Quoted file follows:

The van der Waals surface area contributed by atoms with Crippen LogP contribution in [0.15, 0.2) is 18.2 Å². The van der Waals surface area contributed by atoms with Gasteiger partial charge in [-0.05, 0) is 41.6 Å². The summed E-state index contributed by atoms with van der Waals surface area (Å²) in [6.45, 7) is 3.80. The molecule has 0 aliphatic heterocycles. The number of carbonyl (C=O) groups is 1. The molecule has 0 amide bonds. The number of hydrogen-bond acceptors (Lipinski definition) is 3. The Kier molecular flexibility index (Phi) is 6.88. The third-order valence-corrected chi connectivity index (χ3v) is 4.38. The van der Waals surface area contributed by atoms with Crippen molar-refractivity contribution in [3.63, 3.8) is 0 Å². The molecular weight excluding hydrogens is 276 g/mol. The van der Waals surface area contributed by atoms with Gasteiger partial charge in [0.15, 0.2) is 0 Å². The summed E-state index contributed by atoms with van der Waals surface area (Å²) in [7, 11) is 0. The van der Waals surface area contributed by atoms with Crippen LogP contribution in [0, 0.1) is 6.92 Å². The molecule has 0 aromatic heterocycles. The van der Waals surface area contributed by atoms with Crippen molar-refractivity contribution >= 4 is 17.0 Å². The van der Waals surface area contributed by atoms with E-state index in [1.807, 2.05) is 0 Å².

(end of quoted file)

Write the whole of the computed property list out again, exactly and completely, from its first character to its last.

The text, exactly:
The van der Waals surface area contributed by atoms with Crippen LogP contribution in [0.15, 0.2) is 18.2 Å². The van der Waals surface area contributed by atoms with Gasteiger partial charge in [-0.05, 0) is 41.6 Å². The summed E-state index contributed by atoms with van der Waals surface area (Å²) in [6.45, 7) is 3.80. The molecule has 0 aliphatic heterocycles. The number of carbonyl (C=O) groups is 1. The molecule has 0 amide bonds. The number of hydrogen-bond acceptors (Lipinski definition) is 3. The Kier molecular flexibility index (Phi) is 6.88. The third-order valence-corrected chi connectivity index (χ3v) is 4.38. The van der Waals surface area contributed by atoms with Crippen molar-refractivity contribution in [3.63, 3.8) is 0 Å². The molecular weight excluding hydrogens is 276 g/mol. The van der Waals surface area contributed by atoms with Gasteiger partial charge in [0.15, 0.2) is 0 Å². The summed E-state index contributed by atoms with van der Waals surface area (Å²) in [7, 11) is 0. The van der Waals surface area contributed by atoms with Crippen LogP contribution in [0, 0.1) is 6.92 Å². The molecule has 0 aromatic heterocycles. The van der Waals surface area contributed by atoms with Crippen molar-refractivity contribution >= 4 is 17.0 Å². The van der Waals surface area contributed by atoms with E-state index in [1.807, 2.05) is 0 Å².